“I don't understand what the Occupy protests are all about,” is one common complaint in response to the global movement against corporate power.
An Australian-specific variation goes: “I can see the point in the US or Europe, but what is there to protest against here?”
A clear answer to these questions came on October 29 with possibly the biggest act of corporate bastardry in Australia since the stevedoring company Patricks sacked its entire unionised workforce in a bid to smash the Maritime Union of Australia in 1998.
Qantas CEO Alan Joyce announced that, in response to legally protected industrial action by some of the Qantas workforce for modest pay rises and job security, the airline was grounding its fleet and locking out its workers.
The day before, a conference of Qantas shareholders voted to give Joyce a 71% pay rise — taking his annual salary to more than $5 million. Other board members received hefty boosts to their bloated salaries too.
The hypocrisy could not have been clearer.
Joyce defended the moves, which caused chaos for thousands of people around the world booked to fly Qantas, by claiming he had no choice in the face of “extreme” demands from three unions representing Qantas workers — the Australian and International Pilots Association (AIPA), the Transport Workers Union (TWU) and the Australian Licensed Aircraft Engineers Association (ALAEA).
Joyce claimed union demands threatened thousands of jobs and the airline could go bankrupt.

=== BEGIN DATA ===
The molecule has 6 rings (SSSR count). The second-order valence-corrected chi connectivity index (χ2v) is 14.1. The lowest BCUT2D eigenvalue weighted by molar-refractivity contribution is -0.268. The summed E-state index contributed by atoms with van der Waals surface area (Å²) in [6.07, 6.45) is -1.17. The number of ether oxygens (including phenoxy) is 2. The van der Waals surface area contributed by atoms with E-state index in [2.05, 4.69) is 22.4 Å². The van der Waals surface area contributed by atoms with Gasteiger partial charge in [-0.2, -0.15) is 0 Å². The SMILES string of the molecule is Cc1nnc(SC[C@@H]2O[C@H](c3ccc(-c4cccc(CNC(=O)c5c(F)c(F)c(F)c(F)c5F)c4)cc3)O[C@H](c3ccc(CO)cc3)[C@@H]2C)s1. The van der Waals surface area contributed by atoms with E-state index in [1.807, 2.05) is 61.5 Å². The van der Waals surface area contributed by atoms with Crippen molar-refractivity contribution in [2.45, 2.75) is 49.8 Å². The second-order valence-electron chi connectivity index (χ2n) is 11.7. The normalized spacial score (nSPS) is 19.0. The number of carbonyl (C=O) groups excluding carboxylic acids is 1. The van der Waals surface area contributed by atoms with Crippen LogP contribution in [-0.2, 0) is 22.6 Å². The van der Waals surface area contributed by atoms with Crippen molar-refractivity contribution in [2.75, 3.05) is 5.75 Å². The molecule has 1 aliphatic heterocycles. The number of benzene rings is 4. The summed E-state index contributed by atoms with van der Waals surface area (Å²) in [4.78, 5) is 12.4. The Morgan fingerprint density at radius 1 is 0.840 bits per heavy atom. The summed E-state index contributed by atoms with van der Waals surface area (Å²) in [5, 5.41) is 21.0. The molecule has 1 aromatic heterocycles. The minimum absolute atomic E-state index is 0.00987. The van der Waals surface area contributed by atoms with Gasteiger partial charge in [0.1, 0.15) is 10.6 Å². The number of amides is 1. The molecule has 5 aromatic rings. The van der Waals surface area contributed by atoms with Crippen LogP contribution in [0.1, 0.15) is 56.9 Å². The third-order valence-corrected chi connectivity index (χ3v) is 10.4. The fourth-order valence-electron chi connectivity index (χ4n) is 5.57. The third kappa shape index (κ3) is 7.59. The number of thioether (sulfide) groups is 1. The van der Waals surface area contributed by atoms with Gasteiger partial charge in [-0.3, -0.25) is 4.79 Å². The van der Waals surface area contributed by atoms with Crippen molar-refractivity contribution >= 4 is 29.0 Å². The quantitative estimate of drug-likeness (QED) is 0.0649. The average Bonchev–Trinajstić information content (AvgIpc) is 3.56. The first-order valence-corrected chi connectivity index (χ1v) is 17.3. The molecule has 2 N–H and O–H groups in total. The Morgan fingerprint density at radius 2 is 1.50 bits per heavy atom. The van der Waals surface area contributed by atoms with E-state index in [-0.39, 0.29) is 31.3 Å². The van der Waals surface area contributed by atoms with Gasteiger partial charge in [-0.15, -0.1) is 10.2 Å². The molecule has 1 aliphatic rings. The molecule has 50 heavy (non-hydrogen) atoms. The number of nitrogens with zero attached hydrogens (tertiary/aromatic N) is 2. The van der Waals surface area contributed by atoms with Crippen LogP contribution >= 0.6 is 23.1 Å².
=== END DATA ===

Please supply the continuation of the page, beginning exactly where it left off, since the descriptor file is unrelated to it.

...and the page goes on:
However, TWU lead negotiator Scott Connolly said on October 12 that Qantas made $531 million pre-tax profit last year. Despite this, Qantas announced the sacking of 1000 workers.
The unions have spent months trying to negotiate agreements. The TWU is seeking a 5% wage and allowance rise a year, better job security for casual, labour-hire and contract staff, and protection from outsourcing.
ALAEA wants a 3% pay rise a year for three years and better job security provisions. AIPA wants to guarantee Qantas flights are piloted by Qantas pilots or by pilots on conditions equal to the Qantas pilot agreement — to stop Qantas outsourcing pilot work to cheaper labour.
The federal Labor government immediately intervened and applied to its Fair Work Australia industrial relations commission to “resolve” the dispute by legally forcing an end to industrial action.
At 2.08am on October 31, the FWA handed down a ruling "terminating" the dispute -- a victory for Joyce and his tactics of industrial terrorism.
A better form of government intervention would be to reverse the privatisation of Qantas — and renationalise the airline.
This dispute shows why the airline should be publicly owned and run in the interests of society, not profit.
The Qantas dispute is a threat to the entire union movement and society as a whole.
If Qantas succeeds in destroying the power of its workers to collectively bargain, it will be a green light to other corporations to slash jobs, employ more contract labour, deny workers better wages and conditions, and block unions from organising.
Greens Senator Lee Rhiannon summed it up when she tweeted just after Joyce's announcement: “Alan Joyce shows he's part of 1%. #Qantas lockout another reminder why we need #Occupy movement.”
The Occupy movement is about the 99% taking on the 1% — the rich, corporate elite that dominate the economy and politics. It must actively support the struggle of the Qantas workers.
This has already begun. ALAEA general manager Peter Somerville spoke to an October 22 Occupy Sydney rally about the struggle. Occupy Sydney passed a motion in support of the Qantas workers and held a protest outside the Qantas shareholders conference.
The Qantas bosses are part of the 1%. The Qantas workers are part of the 99%. The 99% must stand with the Qantas workers.